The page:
Friday, May 11, 2012

Casting for points not quantity......

In my travels and fishing trips, I have come across countless wonderful people in the fishing world.  I have had the fortune of being in the company of several renowned kayak anglers: Kayak Kevin Whitley, Drew Gregory, Chad Hoover, Jeff Little, Rob Choi, Justin Mayer, Forrest Short, Tim Morris, Frank Bandy, Marty Mood, Mark Lozier and Cory Routh.  When you get to spend time on the water with these folks, well that's just icing on the cake and a perfect way to wrap up your day.

One great way to expand your "mental angler rolodex" is to participate in Kayak Wars and have a team with other kayak anglers in your region.  For 2012, team LipRippers is comprised of two smallmouth gurus, two saltwater gurus and myself, an angler that fished both fresh and salt.  The team is very Hobie-centric with three of us having them.  One of the team members is Joe who I just met last year while fishing in the area.  I was heading out, and he was heading in.  We shared some passing pleasantries and went out separate ways.  Over the course of the next 6 months, we started to realize how much we fished the same areas, so we thought it made perfect sense to be on the same team this year.

Last night, I was able to coordinate my schedule finally to get on the water with Joe.  He having already fished earlier in the day and landed several keeper flounder was up to the task.  I launched just before sunset, and Joe arrived shortly thereafter.  The goal was to target stripers for some Kayak Wars points and avoid the bluefish if possible.  While waiting for Joe to arrive, I played around with the blues and landed several in the 12-15" range but none that were points eligible (17" minimum this year for blues), so back in the water they went without so much as a camera shot.  I also managed to land a feisty little croaker that thought he was bigger than he truly was but was not photo worthy.  Today was also the first time I was able to get a photo using my GoPro Hero, so I used the timer feature to capture this one.  Most times I am fishing at night and photos are a tad more challenging with low lighting.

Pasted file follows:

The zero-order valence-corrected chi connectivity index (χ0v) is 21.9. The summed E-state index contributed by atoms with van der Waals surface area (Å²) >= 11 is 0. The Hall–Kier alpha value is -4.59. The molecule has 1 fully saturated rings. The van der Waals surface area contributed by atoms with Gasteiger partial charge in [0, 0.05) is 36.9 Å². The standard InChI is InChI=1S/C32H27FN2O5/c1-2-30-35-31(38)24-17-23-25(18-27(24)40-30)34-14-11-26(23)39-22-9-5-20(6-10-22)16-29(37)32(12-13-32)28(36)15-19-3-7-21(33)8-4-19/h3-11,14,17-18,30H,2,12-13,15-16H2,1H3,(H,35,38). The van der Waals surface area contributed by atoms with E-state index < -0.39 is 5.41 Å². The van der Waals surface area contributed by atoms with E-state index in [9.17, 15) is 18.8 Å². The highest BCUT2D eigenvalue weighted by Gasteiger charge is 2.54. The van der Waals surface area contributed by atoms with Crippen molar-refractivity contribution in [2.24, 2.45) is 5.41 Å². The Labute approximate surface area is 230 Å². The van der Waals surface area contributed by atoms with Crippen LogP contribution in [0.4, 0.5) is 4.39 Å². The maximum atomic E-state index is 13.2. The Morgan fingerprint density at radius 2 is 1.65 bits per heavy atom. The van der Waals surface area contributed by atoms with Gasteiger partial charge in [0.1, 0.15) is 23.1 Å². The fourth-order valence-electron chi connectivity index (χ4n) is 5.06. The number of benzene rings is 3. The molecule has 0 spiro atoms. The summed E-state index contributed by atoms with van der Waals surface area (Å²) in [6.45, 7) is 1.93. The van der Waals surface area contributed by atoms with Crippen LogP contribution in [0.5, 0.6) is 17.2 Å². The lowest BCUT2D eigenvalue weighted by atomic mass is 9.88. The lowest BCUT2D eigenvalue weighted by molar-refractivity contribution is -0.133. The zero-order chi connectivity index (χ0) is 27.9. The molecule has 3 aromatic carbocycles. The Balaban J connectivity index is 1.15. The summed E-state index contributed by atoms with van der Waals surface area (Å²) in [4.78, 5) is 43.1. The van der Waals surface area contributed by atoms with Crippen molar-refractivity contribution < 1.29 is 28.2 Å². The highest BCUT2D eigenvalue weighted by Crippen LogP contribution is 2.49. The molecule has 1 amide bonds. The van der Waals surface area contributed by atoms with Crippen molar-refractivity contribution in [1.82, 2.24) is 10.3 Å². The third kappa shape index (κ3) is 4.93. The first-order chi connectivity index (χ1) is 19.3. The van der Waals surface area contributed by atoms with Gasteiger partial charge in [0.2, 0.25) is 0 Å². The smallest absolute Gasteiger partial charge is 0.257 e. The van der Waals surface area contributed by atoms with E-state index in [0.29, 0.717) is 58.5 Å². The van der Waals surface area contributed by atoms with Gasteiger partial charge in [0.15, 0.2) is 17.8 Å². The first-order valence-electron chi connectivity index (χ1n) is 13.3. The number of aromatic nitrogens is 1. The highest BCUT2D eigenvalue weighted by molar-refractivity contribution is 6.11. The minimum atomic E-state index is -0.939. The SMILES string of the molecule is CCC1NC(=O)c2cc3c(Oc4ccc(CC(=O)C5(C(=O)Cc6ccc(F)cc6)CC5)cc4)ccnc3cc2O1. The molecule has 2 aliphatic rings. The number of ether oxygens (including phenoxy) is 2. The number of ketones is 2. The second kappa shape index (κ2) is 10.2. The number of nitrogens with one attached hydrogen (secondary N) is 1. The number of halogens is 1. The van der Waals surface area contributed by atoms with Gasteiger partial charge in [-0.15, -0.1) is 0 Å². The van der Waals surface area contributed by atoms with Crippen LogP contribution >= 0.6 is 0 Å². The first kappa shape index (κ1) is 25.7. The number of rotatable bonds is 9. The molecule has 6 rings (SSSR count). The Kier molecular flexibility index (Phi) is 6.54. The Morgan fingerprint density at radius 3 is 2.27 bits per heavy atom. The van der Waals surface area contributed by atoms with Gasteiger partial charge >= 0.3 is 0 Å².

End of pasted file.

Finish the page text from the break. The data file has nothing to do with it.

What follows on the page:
Shortly after 8:30pm, the current picked up in earnest.  It was forecast to be at .5 with winds in the 5-10 knot range and seas at 2-3'.  We knew it was going to be a challenge, but we were still game.  I felt it was the perfect place for Joe to test out a 2010 Hobie Revolution 13 he was interested in.  After the night was done, I think he is convinced that the Revolution is a better fishing platform in the saltwater than the Outback he owns.  Joe and I set off on our quest for points and not quantity from that point on.

Now, this style of fishing can be both fulfilling and frustrating at the same time.  There is nothing more frustrating to me than searching for fish, seeing fish and telling yourself - "Don't cast there, that one's too small......".  If you had told me 5 years ago when I first started thinking about getting a fishing vessel of some sort that I would be refusing to cast to fish I could see, I would have walked away in disbelief after I picked myself up off the floor from my fit of hysterical laughter.